Thomases says despite that growth, supermarkets--many of which had left in the 1970s and 1980s--have not yet returned en masse. He says that some of the tepidness about returning was because rents had gotten so expensive. “When the real estate market was booming so rapidly, rents in those neighborhoods went from being really depressed to being speculatively very high.”

The city’s Planning Commission says the FRESH initiative includes a zoning text amendment with a series of incentives allowing developers and retailers to get certain zoning benefits if they will put a food store in their development. “Having zoning initiatives for building a grocery store is unique,” says Barry Dinerstein, senior planner at the New York City Department of Planning.

Among the nuts and bolts of the proposal he explains to are incentives to residential developers. They will be allowed to increase floor area by one foot for every foot of grocery put into the development, with a maximum of 20,000 square feet. Another incentive eases parking requirements, and the plan also increases the size of as-of-right stores in M1 districts, where development is capped at 10,000 square feet, to 30,000 square feet.

The Department of Planning stresses bringing the grocery stores to the people, since the city’s neighborhoods are pedestrian-centric, meaning that New Yorkers are more likely to walk to their local grocery store than most places in the nation. The department also notes that since New York City is a built environment, stores no larger than 30,000 square feet can usually be built on most commercial corridors.

Williams tells that from the “developer’s standpoint, whatever incentives go into place and allow you to get bigger spaces for tenants” are an inducement. “Obviously, larger supermarket chains would like to operate in the manner they are accustomed to.”

The larger stores “like to be as cookie cutter as they can,” he says. But those companies “are willing to modify concepts and prototypes to get into urban areas.”

As part of an effort to incorporate community concerns, the new zoning was modified to require that any grocery store that comes in be first referred to the local community board. “We assume that will alleviate fears that might exist within the communities, and also provide the operator with insight on the community” he’s investing in, says Dinerstein.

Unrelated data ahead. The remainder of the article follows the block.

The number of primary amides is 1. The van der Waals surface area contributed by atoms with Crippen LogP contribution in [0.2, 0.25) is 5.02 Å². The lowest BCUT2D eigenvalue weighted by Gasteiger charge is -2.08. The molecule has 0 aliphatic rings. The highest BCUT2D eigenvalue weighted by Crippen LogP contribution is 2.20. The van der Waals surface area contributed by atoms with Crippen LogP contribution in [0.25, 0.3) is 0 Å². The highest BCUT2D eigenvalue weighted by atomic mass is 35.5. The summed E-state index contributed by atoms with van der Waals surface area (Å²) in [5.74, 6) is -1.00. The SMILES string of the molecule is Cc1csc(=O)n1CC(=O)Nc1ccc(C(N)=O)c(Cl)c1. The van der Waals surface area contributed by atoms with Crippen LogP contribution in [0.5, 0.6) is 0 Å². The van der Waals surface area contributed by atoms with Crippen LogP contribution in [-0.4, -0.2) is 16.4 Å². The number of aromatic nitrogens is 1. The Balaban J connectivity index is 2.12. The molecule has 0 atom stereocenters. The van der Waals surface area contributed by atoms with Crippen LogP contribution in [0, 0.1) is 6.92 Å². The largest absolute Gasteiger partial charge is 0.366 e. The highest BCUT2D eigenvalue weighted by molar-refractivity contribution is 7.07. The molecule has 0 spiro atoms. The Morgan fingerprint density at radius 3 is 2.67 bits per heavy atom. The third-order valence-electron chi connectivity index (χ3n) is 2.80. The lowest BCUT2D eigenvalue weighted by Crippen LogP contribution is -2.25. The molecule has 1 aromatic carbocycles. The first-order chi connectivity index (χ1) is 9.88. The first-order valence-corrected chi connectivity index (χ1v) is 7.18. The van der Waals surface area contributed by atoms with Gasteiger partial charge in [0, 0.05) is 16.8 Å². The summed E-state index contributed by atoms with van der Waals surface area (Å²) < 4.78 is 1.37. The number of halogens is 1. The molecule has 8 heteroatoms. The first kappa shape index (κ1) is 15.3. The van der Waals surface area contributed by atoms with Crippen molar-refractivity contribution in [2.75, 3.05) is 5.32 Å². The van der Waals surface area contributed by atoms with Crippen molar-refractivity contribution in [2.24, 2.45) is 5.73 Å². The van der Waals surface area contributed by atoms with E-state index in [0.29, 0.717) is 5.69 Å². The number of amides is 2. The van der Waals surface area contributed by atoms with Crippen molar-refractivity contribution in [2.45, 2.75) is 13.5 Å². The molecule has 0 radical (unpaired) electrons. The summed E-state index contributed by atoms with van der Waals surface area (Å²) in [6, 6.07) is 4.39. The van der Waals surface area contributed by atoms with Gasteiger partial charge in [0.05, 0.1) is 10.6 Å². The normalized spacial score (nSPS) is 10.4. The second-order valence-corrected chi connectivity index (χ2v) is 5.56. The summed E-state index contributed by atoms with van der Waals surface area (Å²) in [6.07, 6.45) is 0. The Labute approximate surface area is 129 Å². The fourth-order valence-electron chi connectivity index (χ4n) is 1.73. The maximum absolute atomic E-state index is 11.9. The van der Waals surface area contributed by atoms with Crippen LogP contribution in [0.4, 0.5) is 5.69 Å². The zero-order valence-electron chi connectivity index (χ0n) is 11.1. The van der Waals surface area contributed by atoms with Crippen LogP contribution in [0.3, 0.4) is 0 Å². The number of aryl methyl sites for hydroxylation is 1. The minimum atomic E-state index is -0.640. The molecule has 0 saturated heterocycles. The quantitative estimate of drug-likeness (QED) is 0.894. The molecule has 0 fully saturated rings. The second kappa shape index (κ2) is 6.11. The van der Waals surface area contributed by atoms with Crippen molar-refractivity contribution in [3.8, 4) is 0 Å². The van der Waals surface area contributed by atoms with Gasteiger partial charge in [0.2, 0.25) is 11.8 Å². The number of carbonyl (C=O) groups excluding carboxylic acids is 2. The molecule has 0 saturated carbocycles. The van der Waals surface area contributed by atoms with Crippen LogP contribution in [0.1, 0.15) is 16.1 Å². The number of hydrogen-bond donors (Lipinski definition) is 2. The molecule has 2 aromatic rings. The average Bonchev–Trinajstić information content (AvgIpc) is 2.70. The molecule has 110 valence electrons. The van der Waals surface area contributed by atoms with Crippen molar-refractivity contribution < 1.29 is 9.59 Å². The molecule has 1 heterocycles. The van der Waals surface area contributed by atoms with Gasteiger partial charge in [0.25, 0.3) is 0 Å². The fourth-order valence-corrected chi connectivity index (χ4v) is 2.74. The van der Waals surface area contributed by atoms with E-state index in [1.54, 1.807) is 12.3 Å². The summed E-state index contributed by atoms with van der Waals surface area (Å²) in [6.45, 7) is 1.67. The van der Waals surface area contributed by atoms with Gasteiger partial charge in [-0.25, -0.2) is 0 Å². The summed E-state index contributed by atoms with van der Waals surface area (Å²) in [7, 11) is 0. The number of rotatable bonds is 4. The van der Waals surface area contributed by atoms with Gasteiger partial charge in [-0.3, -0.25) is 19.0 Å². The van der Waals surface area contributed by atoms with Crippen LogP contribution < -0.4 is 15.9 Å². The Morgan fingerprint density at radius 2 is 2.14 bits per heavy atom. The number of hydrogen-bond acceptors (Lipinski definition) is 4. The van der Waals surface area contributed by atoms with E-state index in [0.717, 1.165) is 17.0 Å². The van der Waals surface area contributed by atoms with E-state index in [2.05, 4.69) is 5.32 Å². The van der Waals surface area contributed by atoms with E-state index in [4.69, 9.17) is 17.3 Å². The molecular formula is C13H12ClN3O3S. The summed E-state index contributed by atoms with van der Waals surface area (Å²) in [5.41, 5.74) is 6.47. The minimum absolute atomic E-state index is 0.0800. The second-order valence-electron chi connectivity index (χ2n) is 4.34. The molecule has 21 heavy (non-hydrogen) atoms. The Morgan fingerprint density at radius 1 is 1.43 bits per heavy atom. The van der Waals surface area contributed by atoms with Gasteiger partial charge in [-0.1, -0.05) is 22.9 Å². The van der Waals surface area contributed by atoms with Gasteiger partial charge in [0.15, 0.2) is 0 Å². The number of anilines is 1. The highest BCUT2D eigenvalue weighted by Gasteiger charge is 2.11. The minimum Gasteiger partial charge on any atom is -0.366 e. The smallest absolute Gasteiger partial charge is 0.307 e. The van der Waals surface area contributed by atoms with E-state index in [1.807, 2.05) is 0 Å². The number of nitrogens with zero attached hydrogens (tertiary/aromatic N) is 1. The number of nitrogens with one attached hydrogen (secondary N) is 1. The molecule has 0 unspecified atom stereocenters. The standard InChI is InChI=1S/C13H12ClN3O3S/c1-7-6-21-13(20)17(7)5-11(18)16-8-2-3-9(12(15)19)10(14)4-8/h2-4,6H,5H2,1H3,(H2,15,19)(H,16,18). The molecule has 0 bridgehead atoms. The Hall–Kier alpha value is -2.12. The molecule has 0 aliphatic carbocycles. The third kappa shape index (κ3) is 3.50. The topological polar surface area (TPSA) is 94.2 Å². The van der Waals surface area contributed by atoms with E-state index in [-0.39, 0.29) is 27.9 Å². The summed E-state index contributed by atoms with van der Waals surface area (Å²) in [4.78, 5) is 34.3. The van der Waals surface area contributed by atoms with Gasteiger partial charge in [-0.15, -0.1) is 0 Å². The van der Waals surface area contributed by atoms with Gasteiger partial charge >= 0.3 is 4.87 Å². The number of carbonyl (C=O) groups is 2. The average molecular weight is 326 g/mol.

He adds that once the FRESH plan is passed, a point person will be coming on board to handle the new program. Dinerstein says the Planning Department has been in conversation with people who build and develop grocery stores, as well as those who specialize in apartment buildings.

The department has upped its dialogue with people in the supermarket industry including major wholesalers who distribute into the targeted neighborhoods. Dinerstein tells that as soon as the City Council approves the proposal, the initiative will begin a major marketing effort at attracting grocery stores to those neighborhoods.

“Obviously, the economic situation doesn’t make it ideal to open new stores or build new buildings,” says Dinerstein. However, he adds, “if you look at what’s happening with retail, food sales are holding their own, unlike sub-sectors like apparel.”

And, people have to eat. Data from industry trade association the Food Marketing Institute shows that nationwide, supermarket sales in 2008 were up around 5% from the year before to $547.1 billion.

In areas of New York City, where grocery stores are rare, or non-existent, the average price of basic fresh food items--like milk--trends more expensive than areas served by quality supermarkets. Thomases says he’s aware of the issue, and has heard of the FRESH initiative.

But, he says “in any economic system, when there are barriers for new players, it weakens competition for the existing players, and in a more competitive environment, that would create a situation where the existing supermarkets would have better products and competitive prices.” That often motivates shoppers to commute to other areas for their food shopping.

According to the multi-agency ’08 report, the city has the potential to capture around $1 billion in lost grocery sales to suburbs. The report says that loss alone is enough to support more than 100 new grocery stores and supermarkets in New York City. Enticingly, the report promotes the theory that having nearby food retail serves as a selling point in residential real estate listings.

Nonetheless, future supermarkets in New York City neighborhoods will be determined by the private sector who make the investment decisions of when, where and how food retail will be developed. “The challenge on the financing side is pretty straightforward,” according to Williams. In fact, he says that’s not such a big obstacle. “If you have a good solid sponsor or developer, the banks have been traditionally eager to lend in the areas the city is targeting,” since the lenders stand to win points from the community reinvestment act.

Thomases goes further, saying “the FRESH program is designed to create partnerships between developers and supermarket operators. It’s designed to be a win-win.”